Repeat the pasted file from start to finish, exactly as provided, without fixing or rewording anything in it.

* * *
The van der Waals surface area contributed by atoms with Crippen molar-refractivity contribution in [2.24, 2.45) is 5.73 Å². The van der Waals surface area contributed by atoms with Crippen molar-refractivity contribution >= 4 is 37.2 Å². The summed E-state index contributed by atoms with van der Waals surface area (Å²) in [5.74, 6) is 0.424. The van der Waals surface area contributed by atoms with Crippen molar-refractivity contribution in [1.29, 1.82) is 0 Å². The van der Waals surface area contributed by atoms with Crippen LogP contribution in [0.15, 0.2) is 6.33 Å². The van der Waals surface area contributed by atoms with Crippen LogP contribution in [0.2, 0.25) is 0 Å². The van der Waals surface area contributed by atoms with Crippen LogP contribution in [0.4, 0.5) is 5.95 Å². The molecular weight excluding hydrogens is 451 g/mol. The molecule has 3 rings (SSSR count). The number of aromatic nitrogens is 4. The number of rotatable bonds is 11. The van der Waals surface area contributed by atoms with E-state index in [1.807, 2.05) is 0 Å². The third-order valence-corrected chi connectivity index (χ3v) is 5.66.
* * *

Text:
The van der Waals surface area contributed by atoms with Crippen molar-refractivity contribution in [2.24, 2.45) is 5.73 Å². The van der Waals surface area contributed by atoms with Crippen molar-refractivity contribution >= 4 is 37.2 Å². The summed E-state index contributed by atoms with van der Waals surface area (Å²) in [5.74, 6) is 0.424. The van der Waals surface area contributed by atoms with Crippen molar-refractivity contribution in [1.29, 1.82) is 0 Å². The van der Waals surface area contributed by atoms with Crippen LogP contribution in [0.15, 0.2) is 6.33 Å². The van der Waals surface area contributed by atoms with Crippen LogP contribution in [0.2, 0.25) is 0 Å². The van der Waals surface area contributed by atoms with Crippen LogP contribution in [0.4, 0.5) is 5.95 Å². The molecular weight excluding hydrogens is 451 g/mol. The molecule has 3 rings (SSSR count). The number of aromatic nitrogens is 4. The number of rotatable bonds is 11. The van der Waals surface area contributed by atoms with E-state index in [1.807, 2.05) is 0 Å². The third-order valence-corrected chi connectivity index (χ3v) is 5.66.